The Challenge: Hamdan v. Rumsfeld and the Fight over Presidential Power
Publisher: Blackstone Audiobooks
Date: August 2008
Duration: 11 hours 5 minutes
In November 2001, Salim Ahmed Hamdan, a thirty-one-year-old Yemeni man, was captured near the border with Pakistan and turned over to U.S. forces in Afghanistan. After he had confessed to being Osama bin Laden's driver, Hamdan was transferred to Guantnamo Bay, and he was soon designated by President Bush for trial before a special military tribunal. The Pentagon assigned a military defense lawyer to represent him, a boyish-looking thirty-five-year-old graduate of the Naval Academy, Lieutenant Commander Charles Swift.No one expected Swift to mount much of a defense. The rules of the tribunals, America's first in more than fifty years, were stacked against him-and that is assuming that his superiors didn't expect him to throw the game altogether. Instead, Swift enlisted the help of a young constitutional law professor at Georgetown, Neal Katyal, to help him sue the Bush administration over the legality of the tribunals. In the spring of 2006, Katyal argued the case, Hamdan v. Rumsfeld, before the Supreme Court and won.Written with the full cooperation of Swift and Katyal, Hamdan v. Rumsfeld is the inside story of this seminal case, perhaps the most important decision on presidential power and the rule of law in the history of the Supreme Court, as told by a writer for The New York Times Magazine. Jonathan Mahler follows the story both of Swift's relationship with Hamdan, in particular his struggle to keep his client alive in Guantnamo, and of the unprecedented legal case itself. It is a legal thriller in the spirit of A Civil Action, set against the backdrop of the war on terror and the battle over presidential power.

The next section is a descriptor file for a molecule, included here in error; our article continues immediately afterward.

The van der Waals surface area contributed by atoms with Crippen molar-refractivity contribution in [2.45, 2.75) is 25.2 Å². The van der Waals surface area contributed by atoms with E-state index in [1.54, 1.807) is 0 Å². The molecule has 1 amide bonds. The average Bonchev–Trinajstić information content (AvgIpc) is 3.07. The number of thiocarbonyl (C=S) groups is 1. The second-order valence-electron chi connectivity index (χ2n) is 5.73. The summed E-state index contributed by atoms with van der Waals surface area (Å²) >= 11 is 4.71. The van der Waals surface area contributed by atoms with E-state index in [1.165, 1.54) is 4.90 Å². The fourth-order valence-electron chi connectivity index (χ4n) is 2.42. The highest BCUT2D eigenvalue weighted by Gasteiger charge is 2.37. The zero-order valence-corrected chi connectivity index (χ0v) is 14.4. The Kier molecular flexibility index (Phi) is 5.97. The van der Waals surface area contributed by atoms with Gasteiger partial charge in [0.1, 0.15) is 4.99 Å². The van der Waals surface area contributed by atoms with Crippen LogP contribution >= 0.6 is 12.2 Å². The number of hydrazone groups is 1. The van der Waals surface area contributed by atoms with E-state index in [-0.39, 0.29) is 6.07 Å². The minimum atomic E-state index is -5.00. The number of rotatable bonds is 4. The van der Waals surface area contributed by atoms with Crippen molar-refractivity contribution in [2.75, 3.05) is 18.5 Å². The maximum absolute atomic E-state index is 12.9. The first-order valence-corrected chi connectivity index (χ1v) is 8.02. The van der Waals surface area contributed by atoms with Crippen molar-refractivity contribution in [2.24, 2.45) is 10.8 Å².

"This is the definitive work on an epic Supreme Court case-and on the human beings behind the headlines." -Jeffrey Toobin, author of The Nine: Inside the Secret World of the Supreme Court